In our ‘post-truth’ world, history is approached through a hyper-critical lens. In light of that, can we have any confidence in the record of the early years of the Christian faith?
Let’s briefly consider the evidence we do have, and let’s compare it to contemporary religious groups from the first/second century Roman world.
Early Christian Evidence
By the middle of the first century multiple letters from early Christian writers that have begun to circulate. Most significant in these are the epistles of Paul. Written between 50 AD and c.64 AD, these letters are a wonderful insight into the first years of this new faith, and their historical transmission gives us confidence in both their content and authorship. Other New Testament epistles, such as 1 and 2 Peter, most likely written in the mid 60s AD, provide further insights.
Alongside these letters we have multiple historical sources, four Gospels and the book of Acts, all rich in accurate and detailed historical information. These books contain places, officials, names, events and many more details that help us affirm their accuracy and legitimacy as early historical records.
Outside of Scripture, the first Christians were remarkable because they wrote so much. Early Christian writings such as the letters of 1 and 2 Clement, the Epistle to Diognetus, Shepherd of Hermas and the extant writings of Ignatius of Antioch mean that by the early years of the second century this fledgling faith had amassed a huge amount of written material.
As the second century unfolds Christian writers developed the apologetic genre – written defences of the faith to an unbelieving audience. The likes of Justin Martyr, Athenagoras, Minucius Felix and Tertullian all wrote an Apology, alongside other texts, during the second century. These works are often lengthy, and detail both attacks made against the Early Church, and the defence they have against them.
All in all, there is a wealth of authentic early literature from within the Christian faith (not to mention significant references to Christians in secular historians such as Josephus or Tacitus) that allow us to gain a significant understanding of the beliefs and practice of these first Christians. Indeed, the amount of evidence that survives is remarkable.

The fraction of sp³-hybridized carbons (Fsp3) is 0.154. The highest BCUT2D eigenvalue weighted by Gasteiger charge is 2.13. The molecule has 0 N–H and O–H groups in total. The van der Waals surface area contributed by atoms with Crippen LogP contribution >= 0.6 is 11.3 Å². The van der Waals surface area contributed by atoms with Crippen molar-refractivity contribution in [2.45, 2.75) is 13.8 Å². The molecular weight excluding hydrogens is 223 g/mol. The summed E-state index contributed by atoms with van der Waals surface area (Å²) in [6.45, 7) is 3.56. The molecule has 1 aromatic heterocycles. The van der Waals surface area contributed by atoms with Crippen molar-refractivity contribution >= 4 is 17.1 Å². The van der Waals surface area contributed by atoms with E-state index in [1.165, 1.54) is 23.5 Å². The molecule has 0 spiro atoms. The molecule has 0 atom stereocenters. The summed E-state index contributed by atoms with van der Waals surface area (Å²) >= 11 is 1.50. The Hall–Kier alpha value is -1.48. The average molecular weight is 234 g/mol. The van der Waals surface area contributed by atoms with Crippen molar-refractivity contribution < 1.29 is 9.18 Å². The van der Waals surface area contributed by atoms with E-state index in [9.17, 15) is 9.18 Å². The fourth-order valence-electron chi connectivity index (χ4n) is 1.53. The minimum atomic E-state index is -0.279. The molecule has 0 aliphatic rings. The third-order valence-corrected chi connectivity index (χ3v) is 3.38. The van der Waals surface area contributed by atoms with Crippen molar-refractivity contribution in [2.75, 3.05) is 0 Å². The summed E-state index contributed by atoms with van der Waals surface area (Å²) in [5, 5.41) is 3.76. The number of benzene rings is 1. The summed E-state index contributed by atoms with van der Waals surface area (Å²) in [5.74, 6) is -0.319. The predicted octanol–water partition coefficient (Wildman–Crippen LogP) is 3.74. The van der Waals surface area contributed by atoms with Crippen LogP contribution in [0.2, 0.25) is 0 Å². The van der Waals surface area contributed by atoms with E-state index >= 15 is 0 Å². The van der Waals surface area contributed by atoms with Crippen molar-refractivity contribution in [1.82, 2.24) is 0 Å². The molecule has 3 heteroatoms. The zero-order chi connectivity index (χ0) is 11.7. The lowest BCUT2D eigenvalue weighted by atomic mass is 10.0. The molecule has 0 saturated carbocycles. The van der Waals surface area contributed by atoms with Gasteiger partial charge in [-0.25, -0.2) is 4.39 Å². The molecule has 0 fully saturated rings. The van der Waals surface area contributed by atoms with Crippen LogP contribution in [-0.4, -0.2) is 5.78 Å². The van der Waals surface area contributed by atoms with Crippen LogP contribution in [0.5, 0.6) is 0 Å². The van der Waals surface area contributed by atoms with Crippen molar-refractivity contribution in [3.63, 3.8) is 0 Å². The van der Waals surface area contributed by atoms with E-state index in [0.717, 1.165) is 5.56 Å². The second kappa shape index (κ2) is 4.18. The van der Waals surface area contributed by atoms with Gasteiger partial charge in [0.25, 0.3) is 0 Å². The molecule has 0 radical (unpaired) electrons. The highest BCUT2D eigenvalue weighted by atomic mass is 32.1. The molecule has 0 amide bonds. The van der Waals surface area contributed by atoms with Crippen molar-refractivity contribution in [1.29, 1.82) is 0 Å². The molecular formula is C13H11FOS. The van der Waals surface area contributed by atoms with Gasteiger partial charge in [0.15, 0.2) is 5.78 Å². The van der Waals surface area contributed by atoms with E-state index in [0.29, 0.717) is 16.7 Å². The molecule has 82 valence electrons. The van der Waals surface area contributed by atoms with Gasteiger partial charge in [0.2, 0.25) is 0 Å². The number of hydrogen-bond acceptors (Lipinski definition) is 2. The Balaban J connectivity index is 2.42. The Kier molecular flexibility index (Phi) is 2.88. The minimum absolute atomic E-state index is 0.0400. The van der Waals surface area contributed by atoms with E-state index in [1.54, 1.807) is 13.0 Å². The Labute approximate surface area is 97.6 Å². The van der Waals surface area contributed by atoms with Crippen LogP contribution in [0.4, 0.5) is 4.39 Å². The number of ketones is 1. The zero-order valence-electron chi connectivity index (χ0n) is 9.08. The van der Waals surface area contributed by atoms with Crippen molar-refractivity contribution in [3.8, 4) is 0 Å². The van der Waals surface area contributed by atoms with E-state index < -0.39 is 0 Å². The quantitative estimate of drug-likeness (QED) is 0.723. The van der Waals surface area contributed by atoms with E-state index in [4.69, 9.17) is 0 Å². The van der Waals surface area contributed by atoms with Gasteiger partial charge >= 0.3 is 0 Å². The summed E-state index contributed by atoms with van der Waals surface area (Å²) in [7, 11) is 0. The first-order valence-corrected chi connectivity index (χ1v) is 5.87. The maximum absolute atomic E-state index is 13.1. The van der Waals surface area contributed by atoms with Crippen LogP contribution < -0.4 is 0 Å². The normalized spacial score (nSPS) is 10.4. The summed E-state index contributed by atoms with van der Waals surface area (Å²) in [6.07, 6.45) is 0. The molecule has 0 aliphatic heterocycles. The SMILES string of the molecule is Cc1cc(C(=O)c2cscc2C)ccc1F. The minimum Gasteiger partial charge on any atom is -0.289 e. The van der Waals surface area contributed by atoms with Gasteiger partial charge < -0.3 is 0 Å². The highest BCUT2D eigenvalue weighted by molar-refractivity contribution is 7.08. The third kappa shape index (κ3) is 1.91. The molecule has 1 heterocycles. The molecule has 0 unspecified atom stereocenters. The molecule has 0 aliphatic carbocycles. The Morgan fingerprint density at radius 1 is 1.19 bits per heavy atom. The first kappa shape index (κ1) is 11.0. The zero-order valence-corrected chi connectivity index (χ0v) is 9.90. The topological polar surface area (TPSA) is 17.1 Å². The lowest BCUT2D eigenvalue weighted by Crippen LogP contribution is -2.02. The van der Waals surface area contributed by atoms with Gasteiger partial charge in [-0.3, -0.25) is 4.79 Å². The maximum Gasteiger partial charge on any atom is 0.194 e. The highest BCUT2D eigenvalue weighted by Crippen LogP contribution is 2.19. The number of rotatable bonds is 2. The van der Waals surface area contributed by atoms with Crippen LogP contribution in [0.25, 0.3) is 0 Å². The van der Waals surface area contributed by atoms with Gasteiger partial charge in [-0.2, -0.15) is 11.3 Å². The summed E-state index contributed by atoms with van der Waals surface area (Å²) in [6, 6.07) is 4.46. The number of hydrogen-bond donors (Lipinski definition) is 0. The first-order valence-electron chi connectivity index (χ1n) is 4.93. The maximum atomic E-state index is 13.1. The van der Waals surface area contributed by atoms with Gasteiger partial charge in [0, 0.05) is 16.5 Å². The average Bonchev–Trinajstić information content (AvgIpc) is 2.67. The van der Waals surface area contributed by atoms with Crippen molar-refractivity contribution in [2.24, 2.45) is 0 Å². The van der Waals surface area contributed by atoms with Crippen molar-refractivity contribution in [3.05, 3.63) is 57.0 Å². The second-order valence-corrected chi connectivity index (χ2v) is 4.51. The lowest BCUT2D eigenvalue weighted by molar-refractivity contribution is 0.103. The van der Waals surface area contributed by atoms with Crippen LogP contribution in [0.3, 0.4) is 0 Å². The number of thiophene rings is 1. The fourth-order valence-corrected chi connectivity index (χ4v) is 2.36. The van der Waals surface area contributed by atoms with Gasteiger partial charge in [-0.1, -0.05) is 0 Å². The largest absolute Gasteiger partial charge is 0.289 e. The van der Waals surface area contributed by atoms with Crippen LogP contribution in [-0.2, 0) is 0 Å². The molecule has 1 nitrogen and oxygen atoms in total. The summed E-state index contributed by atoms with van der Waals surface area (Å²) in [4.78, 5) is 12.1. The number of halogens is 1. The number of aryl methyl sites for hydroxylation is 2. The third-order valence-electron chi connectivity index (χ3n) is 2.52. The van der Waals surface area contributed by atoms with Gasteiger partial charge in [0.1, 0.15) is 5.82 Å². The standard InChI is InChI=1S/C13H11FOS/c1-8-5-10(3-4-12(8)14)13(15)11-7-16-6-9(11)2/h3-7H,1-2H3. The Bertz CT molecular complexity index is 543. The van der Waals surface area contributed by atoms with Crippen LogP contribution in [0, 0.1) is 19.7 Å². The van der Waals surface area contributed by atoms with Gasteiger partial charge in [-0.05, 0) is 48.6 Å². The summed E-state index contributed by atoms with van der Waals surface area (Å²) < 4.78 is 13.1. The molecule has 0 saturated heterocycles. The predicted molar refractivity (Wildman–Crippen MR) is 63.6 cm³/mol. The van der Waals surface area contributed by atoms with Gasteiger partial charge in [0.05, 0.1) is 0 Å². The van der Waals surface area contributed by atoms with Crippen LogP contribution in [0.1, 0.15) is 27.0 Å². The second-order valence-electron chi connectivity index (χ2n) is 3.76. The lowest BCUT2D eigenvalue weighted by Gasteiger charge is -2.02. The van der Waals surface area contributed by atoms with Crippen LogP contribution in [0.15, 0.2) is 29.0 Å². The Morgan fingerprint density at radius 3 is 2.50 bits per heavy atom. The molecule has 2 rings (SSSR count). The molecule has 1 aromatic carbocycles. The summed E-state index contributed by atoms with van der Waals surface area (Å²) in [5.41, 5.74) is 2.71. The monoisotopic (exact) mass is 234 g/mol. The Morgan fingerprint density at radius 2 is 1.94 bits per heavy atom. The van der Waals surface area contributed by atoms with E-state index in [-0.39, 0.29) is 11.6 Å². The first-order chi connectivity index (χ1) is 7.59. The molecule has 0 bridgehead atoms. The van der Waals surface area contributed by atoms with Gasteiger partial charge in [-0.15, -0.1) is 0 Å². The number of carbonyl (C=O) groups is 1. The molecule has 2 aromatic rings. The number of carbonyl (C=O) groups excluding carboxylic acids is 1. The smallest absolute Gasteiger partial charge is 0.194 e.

Evidence for Contemporary Religious Belief
Christianity did not arise in a vacuum, but in a world already full of gods. Yet aside from major civic quasi-religious practices, there is surprisingly little we can say about many contemporary religious beliefs.
Mithraism, known to be immensely popular, is a great mystery to the modern scholar as little evidence of their beliefs and activities survive. We have material remains (including temple structures – known as a Mithraeum) that give us some indication, but next to no written evidence. Of the popular Isis cults again little is also known, and we would know next to nothing were it not for information provided in Apuleius’ ancient novel (c.175 AD) The Golden Ass. These cults, and other largely unknown religious groups of the time, are often termed ‘mystery cults’ and this name betrays the lack of clarity as to what went on in their meetings and initiations. By contrast, Christian meetings, initiations and lifestyles are all well documented by the rich variety of contemporary sources, both Christian and pagan.
What is the difference between the first Christians and these other groups? It is fundamentally clear that Christians wrote, a lot. Being a word-based faith it is hardly surprising that great value was placed on the written word, but this immense library of Early Christian texts helps us understand the world, beliefs and activities of the first Christians. We can examine the Early Church with confidence because the evidence is remarkably well-preserved. Of course, there are many texts that we both know about and will never know about that are lost to us, and there is a great deal more we would love to know, but it is a blessing and a joy that we can be confident in the history of the first Christians.
If you have any questions on whether we can trust the historical record, do feel free to get in touch. If you have questions about Scripture in particular, I commend Pete William’s excellent book: ‘Can We Trust the Gospels?‘